Tamil Interviews

Urvashi Interview: We Were Expecting a Lot of Controversies Around Mookuthi Amman

For actor Urvashi, who works predominantly in Tamil and Malayalam films, the Diwali weekend has been a busy one. She had two back-to-back releases- Mookuthi Amman and Soorarai Pottruwhere she played starkly different characters.


She plays the doting and ever-hopeful mother in Mookuthi Amman, whose charades mostly include her trying to go to Tirupathi and overturn her family’s luck. She plays a serious and headstrong character, Pechi who hopes that her son and husband will reconcile in the Suriya-starrer Soorarai Pottru.

Starting her career as a child artist and bagging the female lead in Mundhanai Mudichu at the age of 13, she has worked in 500-odd films.

With Mundhanai Mudichu currently being remade, the recent release of Amazon Prime Video’s Tamil anthology film Putham Pudhu Kaalai and the hit film Micheal Madana Kama Rajan’s 30th anniversary in the news, the audience is once again reminded that this season belongs to Urvashi and her stellar performances.

Speaking to Silverscreen India, the actor gets candid about her choice of films, roles and her long journey in cinema.

This year saw you have back-to-back releases with Putham Pudu Kaalai, Mookuthi Amman, and Soorarai Pottru. How does it feel?

I feel happy and I am also a little surprised because this is the first time my films have released on an OTT platform. All three of the films that I worked on, have premiered on these platforms and this is a new experience for me. The lockdown is new for everybody, so there was uncertainty about these films’ releases. It has been one year since Mookuthi Amman and one-and-a-half years since Soorarai Pottru was made. We did not know how the reception would be like because they were released on OTT platforms but thankfully in three or four days many people had already watched it and liked it, and that makes me really happy.

Many social media pages and users have been raving about your screen presence and versatility. They think that this season belongs to you.

I usually do not follow all of this. In my free time, I read, listen to music, and spend time with my child. I do not have the habit of using social media. But in the last three days, I have been learning how to do so because so many people have given positive responses and it won’t be right if I don’t follow that. In my spare time, I see these responses and I feel happy. It is so sincere that they have taken the time to say such kind words for which I am very grateful.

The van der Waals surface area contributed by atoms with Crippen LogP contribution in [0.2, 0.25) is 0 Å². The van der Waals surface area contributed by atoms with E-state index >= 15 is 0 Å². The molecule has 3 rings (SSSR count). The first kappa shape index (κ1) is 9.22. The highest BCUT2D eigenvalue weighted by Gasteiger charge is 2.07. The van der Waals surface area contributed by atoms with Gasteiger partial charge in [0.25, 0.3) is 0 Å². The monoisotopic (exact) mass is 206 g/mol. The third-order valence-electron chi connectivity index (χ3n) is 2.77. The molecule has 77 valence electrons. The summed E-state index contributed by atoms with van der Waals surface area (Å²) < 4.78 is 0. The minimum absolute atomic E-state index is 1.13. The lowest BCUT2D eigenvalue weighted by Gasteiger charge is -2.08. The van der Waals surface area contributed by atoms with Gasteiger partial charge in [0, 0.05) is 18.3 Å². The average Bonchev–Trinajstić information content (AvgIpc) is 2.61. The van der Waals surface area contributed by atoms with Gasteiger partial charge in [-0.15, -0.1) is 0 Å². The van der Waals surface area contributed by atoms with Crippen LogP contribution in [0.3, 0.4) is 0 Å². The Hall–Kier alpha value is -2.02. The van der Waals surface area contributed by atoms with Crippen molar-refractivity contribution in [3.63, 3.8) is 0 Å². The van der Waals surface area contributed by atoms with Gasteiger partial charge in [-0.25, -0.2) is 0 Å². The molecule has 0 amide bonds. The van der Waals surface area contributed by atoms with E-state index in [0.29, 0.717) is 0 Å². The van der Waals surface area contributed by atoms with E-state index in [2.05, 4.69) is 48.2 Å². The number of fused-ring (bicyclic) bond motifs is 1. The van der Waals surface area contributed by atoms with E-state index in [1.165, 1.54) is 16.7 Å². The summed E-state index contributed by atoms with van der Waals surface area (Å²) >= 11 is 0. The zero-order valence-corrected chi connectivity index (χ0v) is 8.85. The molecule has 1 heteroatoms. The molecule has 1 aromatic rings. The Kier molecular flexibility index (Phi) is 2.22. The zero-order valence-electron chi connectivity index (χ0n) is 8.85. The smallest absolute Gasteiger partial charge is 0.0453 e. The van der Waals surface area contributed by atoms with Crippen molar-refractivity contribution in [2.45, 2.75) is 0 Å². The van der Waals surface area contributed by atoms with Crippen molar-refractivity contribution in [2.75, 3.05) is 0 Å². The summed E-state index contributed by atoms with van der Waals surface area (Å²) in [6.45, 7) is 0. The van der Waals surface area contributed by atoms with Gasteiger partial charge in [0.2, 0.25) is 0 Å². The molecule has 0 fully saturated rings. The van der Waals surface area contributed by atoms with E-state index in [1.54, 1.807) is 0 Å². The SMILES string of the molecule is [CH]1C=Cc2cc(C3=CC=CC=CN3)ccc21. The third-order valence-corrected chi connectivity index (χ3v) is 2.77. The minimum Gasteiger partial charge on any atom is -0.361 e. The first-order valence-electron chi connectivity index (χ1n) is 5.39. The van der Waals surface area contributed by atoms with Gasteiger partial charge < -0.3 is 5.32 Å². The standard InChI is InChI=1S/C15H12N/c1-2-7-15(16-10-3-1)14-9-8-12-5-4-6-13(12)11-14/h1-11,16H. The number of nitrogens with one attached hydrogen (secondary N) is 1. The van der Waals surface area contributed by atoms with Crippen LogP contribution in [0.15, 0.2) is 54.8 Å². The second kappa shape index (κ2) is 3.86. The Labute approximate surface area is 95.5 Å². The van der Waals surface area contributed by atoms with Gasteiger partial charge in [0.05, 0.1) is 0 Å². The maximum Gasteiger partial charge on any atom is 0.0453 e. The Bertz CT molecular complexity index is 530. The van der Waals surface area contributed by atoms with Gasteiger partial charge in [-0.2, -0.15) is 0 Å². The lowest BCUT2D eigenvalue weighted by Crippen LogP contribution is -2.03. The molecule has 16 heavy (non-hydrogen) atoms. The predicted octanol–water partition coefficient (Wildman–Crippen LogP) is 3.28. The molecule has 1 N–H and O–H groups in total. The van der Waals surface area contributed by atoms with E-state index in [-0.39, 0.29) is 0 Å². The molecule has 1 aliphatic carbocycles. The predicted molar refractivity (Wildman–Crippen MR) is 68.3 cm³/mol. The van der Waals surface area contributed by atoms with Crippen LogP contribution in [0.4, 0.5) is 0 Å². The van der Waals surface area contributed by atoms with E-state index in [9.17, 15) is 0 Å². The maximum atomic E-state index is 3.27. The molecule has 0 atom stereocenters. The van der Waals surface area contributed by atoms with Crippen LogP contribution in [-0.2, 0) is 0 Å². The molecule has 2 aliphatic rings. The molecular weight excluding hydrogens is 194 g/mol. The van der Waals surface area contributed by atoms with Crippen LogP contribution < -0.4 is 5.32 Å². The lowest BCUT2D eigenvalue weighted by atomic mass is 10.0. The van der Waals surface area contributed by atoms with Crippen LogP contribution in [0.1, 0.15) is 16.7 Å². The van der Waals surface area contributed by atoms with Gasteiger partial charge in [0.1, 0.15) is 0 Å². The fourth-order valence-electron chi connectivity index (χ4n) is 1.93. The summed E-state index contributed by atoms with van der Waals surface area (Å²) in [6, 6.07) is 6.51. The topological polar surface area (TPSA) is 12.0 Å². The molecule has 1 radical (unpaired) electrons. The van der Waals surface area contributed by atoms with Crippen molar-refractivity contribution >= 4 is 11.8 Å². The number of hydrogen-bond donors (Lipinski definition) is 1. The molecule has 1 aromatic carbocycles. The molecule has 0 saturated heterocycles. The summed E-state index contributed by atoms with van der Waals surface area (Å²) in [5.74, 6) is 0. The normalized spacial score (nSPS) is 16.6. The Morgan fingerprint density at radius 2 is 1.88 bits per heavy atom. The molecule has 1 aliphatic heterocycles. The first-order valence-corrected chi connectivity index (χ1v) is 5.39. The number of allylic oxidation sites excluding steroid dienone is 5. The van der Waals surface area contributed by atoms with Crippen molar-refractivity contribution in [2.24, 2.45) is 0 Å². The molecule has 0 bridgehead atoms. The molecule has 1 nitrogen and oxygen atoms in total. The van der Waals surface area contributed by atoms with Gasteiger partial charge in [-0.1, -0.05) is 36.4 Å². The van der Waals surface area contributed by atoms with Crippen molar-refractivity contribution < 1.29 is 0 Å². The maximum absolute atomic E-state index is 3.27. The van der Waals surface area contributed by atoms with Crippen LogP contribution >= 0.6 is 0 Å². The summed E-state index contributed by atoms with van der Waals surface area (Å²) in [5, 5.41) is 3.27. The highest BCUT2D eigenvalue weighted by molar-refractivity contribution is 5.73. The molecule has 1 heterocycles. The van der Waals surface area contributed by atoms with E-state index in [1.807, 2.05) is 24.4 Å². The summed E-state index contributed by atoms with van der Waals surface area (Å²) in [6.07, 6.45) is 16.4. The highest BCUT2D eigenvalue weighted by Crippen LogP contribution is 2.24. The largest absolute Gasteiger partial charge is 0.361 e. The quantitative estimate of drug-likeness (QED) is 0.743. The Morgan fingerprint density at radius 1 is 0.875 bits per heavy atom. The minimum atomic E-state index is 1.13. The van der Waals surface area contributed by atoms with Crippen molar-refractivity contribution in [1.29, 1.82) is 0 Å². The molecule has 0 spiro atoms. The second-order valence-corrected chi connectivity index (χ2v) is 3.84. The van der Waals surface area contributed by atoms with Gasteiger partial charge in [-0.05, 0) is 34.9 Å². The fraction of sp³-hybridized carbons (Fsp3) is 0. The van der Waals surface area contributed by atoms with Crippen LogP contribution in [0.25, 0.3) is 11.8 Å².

On one hand, there is a serious film like Soorarai Pottru and then there is Mookuthi Amman. You are known for both serious and comic roles. Which one do you identify with more?

In Malayalam cinema, it is a mix. When I was playing lead characters also, it was always a mixture. In Tamil films, in the last five to six years, I was doing movies that were focusing more on comedy. But unexpectedly I got two roles that were vastly different and it was surprising that it released at the same time. As an actress, I feel I can do any kind of role and I should not fall into one particular type of image.

Mookuthi Amman is a devotional film and it is the first devotional movie that has been made in a long time. How was your experience?

It has been a while since these types of films came out. Even if you take the film Dhilluku Dhuddu 2, I came as a godwoman who is a fraud. In 1997, I acted in Ettupati Raasa where there was an Amman song. Generally, after a long time, a movie based on Amman has come out. Even the title has the word Amman in it. The message of this film is not to have blind faith but to have good faith. It is a good thing that this family entertainer released during the festival season.

The film is also a satire with many political references. How was it to perform the role?

We were expecting a lot of controversies around the film. When we were doing this film, we used to discuss with RJ Balaji about some of the dialogues fuelling something. Dialogues in the film such as Kanda thanni la abhisekham panna, adhan colour maarirchu (my hair hair colour has turned brown because you have done abhisek in bad water)  are all good messages and the fact that we could watch it with our families without any issues, is a great thing. Today, when anything can become a controversy on social media, due to its growth, but people have seen this in a positive light. The fact that it looks like God itself is saying these things has allowed people to take in a positive manner.